Key information: MacGillycuddy's Reeks
- A small massif, but the highest mountains in Ireland, and the country’s famous walking area.
- A line of green-brown hills, its ramparts a series of long grassy slopes and crags, nestling dramatic cirques, lakes and tarns. At the heart of the range are the tough, dramatic spires, cliffs and crags of the Carrauntoohil mass.
- From the high ground, you will revel in huge and knee-weakeningly lovely views along the Iveragh Peninsula, and across to both the Dingle and the Beara peninsulas.
- Walkopedia rating88.5
- Natural interest15.5
- Human interest8
- Negative points2
- Total rating88.5
- Note: Neg: likely bad weather
- Length: Your choice
- Maximum Altitude: 1040m
- Level of Difficulty: Variable
The highest mountains in Ireland, and the country’s most famous walking area, are a small massif – essentially one ridge and its offshoots – at the eastern end of the Iveragh Peninsula; a long line of green-brown craggy hills rising near Lough Leane near Killarney in the east, and running some 10km (as the crow flies) to the Caragh valley in the west.
This really is an outstandingly beautiful area: the Reeks’ ramparts are, from the north especially, a series of long grassy slopes and crags, nestling dramatic cirques, lakes and tarns; at the heart of the range is the forbidding pinnacle and dark 2,000+ ft cliffs of Carrauntoohil and the dramatic spires, cliffs and crags of its neighbours.
From the south, it is harder to get a feel for the range, as it is to a degree screened by the high peaks across the Black Valley, and from the fine walk up that valley – on the Kerry Way – they are too close to really appreciate, other than as huge rocky slopes and high broken ridges without an overall coherence.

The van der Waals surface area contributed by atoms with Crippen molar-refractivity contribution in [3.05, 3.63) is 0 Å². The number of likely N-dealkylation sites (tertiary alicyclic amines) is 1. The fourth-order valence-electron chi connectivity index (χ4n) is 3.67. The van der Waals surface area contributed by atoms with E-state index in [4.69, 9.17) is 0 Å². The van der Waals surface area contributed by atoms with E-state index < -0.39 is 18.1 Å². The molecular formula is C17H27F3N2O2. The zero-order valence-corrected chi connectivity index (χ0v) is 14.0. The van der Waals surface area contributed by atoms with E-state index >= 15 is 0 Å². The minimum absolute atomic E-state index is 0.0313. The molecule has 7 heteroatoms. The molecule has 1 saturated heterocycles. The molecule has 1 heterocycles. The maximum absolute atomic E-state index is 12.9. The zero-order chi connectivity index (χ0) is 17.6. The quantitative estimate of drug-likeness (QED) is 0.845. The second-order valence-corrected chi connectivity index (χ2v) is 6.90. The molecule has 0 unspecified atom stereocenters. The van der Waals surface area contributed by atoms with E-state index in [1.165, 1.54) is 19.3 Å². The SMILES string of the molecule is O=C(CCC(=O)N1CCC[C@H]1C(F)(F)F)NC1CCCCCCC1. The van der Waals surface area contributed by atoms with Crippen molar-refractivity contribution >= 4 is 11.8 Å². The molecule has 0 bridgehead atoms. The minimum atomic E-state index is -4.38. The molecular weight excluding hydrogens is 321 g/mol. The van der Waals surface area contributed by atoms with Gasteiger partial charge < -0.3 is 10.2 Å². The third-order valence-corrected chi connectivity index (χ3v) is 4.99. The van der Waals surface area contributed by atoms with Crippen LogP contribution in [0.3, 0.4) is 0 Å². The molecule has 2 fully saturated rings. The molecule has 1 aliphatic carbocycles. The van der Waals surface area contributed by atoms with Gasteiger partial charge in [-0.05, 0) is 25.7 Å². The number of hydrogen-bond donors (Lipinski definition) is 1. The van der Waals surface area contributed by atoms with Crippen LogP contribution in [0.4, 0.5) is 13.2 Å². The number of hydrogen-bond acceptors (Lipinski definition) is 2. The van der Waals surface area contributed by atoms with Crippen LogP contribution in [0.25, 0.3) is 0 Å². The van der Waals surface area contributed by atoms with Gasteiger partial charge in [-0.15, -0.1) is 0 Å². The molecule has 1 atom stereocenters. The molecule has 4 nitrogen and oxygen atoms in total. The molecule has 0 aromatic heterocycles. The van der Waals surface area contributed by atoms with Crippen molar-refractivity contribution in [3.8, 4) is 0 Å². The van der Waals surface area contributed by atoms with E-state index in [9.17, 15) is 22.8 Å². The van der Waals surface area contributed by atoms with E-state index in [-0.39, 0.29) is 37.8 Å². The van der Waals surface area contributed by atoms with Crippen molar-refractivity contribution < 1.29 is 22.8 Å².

From the high ground, you will revel in huge and knee-weakeningly lovely views – even to Walkopedia’s at-risk-of-jaded palate – of the crags, ridges, lakes and eventually glimpses of the sea along the lovely Iveragh Peninsula, and north- and south-west across the bays to both the Dingle and the Beara peninsulas, always varying in the changing weather conditions, always mediated by the soft, vaporous, Turneresque Atlantic light.
The Reeks are packed with routes that cry out to be walked – but, as we lament elsewhere, there is no general right of access to the countryside in Ireland, and no traditional footpaths/rights of way, so walking options are limited to relatively few paths. There is little ability to improvise, or to create your own circuits.
Carrauntoohil: this forbidding pinnacle at the heart of the range, Ireland’s highest mountain, at 1,040m, is the particular challenge in the Reeks that keen walkers are most likely to tackle. Almost everyone approaches via the Hag’s Glen to the north-east, from Cromin’s Yard centre. The main walking routes climb:
- Up the Devil’s Ladder, the most direct (and most-used) route up, but now degraded and unstable, so not an enjoyable or especially safe climb.
- Up the relatively easy if lengthy Zig-zags to the east up to Cnoc na Tionne on the main Reeks ridge, then along the ridge to the base of the main peak itself.
- Via Brother O’Shea’s Gulley to the north, the most direct and most beautiful route but a steep scramble in places, and the least-used route.
From the summit, you see the whole area, and miles beyond. The high Reeks ridges run invitingly in several directions. See our detailed Carrauntoohil page, and William Mackesy’s account of climbing Carrauntoohil.